Friday, February 08, 2019

Famous for Fifteen Seconds

As everyone knows, Andy Warhol once remarked that one day, everyone would be famous for fifteen minutes.  He severely overestimated fame's span in the internet age.  It's more like fifteen seconds now.  As I'm sure I've noted before, there seem to be more and more celebrities and generally famous people in the media these days.  Indeed, hardly a day goes by when the media confronts me with a 'story' about some alleged celebrity that I've never heard of before. 'Who are these people?' I increasingly hear myself asking.  Now, I'm well aware that, in part, this is a function of the ageing process.  As we get older, we start to lose touch with things, like 'celebrity culture', which are primarily the preserve of the young.  No matter how much I might like to claim that I'm still 'Down with the kids', listening to Radio One when I'm in the car really isn't the best way to stay in touch with 'youth culture', (most of the DJs are well over thirty).  Granted, some of my contemporaries do seem to be more up o whose these new celebrities are than I am, but that seems to be because they read the tabloids and celebrity magazines: sources I try to avoid.  Another reason, however, is that there are so many more routes to 'fame' these days, making it much more difficult to keep up with who's who in the celebrity world.  When I was a kid, people generally had to have actually 'done' something to be famous: invented something, cured something, written something, brought about peace somewhere, given acclaimed acting performances on stage or screen, had a string of number one hits, even.  Basically, getting to be famous was quite difficult and required some real effort. 

Nowadays, of course, there are so many more avenues to celebrity: 'reality' TV, TV 'talent' shows, the internet.  Especially the internet.  The web has made it possible for just about anyone to get access to an audience.  You Tube, in particular, has allowed anyone to become a 'TV star' of sorts.  When I was young, getting onto TV was considered the 'Holy Grail', a virtually unobtainable prize for anyone outside of the TV industry or regular channels of fame.  Now, staying off of TV seems to be more of a challenge, so prevalent 'reality' shoes, news vox pops and just ordinary people filming stuff on their phones to upload to You Tube and social media have become.  Perhaps most importantly, we currently live in an increasingly fragmented media landscape.  Back in the day, the limited routes to fame reflected the fact that media outlets themselves were limited: in the UK there were only three TV channels, two of them owned by the BBC, who also dominated radio broadcasting.  Outside of TV, people got most of their news, including celebrity news, from the newspapers.  All of which meant two things: to get exposure you had to 'crack' one or more of these outlets and, more importantly, if you could do that, your fame would be widespread.  If you could become famous in the UK or US, you would probably become world famous.  At the very least you could rely upon being famous in the English speaking world.  Everyone got their news and entertainment from the same sources, so everybody would know you if you get reported by those sources.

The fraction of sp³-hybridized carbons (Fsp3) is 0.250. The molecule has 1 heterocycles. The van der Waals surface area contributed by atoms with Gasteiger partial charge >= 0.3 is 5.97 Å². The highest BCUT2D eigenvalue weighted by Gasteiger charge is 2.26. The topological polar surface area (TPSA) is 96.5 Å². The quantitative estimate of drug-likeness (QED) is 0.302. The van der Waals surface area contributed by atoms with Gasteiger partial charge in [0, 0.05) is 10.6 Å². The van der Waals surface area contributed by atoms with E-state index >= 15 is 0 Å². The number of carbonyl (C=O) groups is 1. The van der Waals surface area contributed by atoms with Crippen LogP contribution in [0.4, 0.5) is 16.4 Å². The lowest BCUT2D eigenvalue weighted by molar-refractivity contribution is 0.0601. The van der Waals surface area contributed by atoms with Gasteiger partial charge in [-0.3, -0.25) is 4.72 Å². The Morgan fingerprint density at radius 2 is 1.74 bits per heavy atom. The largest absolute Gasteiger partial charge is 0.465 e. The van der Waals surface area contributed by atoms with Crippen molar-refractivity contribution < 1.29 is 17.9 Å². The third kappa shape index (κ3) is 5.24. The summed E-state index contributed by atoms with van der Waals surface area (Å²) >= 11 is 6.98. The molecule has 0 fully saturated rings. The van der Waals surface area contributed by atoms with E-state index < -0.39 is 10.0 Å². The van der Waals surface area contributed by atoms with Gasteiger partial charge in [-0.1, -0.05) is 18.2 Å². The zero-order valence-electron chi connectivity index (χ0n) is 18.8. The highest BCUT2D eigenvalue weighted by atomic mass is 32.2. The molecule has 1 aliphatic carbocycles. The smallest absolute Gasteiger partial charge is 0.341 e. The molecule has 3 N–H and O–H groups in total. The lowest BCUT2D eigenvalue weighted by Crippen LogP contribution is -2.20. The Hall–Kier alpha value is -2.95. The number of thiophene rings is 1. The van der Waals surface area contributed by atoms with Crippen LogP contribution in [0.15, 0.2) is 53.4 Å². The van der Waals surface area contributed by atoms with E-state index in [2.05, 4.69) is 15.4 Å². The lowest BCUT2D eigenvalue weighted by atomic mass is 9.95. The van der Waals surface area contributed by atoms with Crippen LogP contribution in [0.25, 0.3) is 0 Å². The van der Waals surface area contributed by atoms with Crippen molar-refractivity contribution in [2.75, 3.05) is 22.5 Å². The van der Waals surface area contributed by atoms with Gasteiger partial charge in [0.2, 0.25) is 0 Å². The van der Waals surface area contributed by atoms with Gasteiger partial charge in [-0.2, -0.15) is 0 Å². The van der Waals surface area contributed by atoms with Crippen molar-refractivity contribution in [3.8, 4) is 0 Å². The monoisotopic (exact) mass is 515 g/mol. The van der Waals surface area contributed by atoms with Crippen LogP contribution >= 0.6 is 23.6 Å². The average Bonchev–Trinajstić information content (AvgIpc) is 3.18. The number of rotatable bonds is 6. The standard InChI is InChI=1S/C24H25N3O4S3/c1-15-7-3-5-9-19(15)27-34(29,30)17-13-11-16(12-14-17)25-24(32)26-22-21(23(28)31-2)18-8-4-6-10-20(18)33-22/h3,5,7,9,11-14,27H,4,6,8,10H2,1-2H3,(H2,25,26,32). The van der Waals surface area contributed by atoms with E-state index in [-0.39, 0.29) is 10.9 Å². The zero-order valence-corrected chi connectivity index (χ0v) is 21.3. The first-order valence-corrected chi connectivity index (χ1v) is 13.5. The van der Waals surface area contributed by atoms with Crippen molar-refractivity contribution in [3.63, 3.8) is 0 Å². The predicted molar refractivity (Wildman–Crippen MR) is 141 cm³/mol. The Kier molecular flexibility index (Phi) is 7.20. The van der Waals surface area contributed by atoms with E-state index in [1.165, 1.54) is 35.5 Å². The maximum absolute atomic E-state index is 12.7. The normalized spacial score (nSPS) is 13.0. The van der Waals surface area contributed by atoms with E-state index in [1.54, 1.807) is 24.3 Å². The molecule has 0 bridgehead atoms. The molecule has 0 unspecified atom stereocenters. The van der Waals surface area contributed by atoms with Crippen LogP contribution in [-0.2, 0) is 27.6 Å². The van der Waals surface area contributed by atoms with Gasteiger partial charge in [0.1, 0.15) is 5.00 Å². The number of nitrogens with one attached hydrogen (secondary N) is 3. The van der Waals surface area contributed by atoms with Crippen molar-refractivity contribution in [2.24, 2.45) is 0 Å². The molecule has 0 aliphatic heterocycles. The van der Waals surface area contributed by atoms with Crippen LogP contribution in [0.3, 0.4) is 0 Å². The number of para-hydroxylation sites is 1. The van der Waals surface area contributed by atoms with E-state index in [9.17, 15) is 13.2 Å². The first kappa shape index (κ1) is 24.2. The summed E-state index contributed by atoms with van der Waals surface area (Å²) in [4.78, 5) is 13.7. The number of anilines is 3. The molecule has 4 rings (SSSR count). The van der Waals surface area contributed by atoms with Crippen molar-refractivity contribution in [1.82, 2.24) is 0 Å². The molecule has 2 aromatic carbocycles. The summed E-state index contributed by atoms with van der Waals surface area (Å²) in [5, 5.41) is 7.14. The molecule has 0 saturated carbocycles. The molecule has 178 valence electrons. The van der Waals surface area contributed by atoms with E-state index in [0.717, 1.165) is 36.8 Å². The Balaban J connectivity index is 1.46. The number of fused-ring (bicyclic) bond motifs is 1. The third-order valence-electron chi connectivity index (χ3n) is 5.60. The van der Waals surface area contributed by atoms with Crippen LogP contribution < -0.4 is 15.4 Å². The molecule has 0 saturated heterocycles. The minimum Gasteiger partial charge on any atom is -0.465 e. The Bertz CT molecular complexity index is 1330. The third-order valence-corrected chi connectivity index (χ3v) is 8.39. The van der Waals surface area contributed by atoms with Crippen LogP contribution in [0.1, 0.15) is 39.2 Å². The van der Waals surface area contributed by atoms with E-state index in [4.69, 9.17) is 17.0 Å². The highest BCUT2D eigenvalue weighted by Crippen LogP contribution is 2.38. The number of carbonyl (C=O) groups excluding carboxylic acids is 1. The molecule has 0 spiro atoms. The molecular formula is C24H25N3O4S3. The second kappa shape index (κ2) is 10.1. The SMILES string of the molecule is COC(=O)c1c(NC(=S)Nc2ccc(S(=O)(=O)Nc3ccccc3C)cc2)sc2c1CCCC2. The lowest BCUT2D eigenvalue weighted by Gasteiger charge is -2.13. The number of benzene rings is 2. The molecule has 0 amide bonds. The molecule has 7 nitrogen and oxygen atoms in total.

The fact is that, back in the day, everyone knew who, say, The Beatles or Elvis Presley were, regardless of age, background or location.  Whereas today, with our plethora of media outlets, ranging from the web to on digital TV and on demand steaming services, fame has become far more specialised.  More niche.  You can have hundreds of thousands of You Tube followers, for example, but be unknown to anybody who doesn't use You Tube, or who isn't interested in your specialist subject area.  Likewise, you could star in a TV series on a digital subscription channel with a cult following, yet be barely know to those who don't subscribe.  This fragmentation effectively lowers the threshold for fame and celebrity, in that you need far fewer dedicated fans to be famous in your niche than old-style celebrities needed.  Now, it's true that it has always been the case that there have been those considered 'stars' of particular film genres with cult followings, yet virtually unknown outside of that genre, (David Warbeck might be a star to me, but if you don't watch seventies Italian exploitation films, you'd be unlikely to recognise him, for instance), but we're getting to the stage now where all entertainment is 'cult'.  Non traditional TV, which not only doesn't use linear schedules but also delivers its content via laptops, tablets and smart  phones, seems able to bypass the need for the mass audiences of yore to financially sustain itself, instead tailoring itself more to niche viewers willing to pay subscriptions to see the sort of content they desire.  Which, in turn, means that everyone can be famous for fifteen seconds, even if it is only to a dedicated minority audience.



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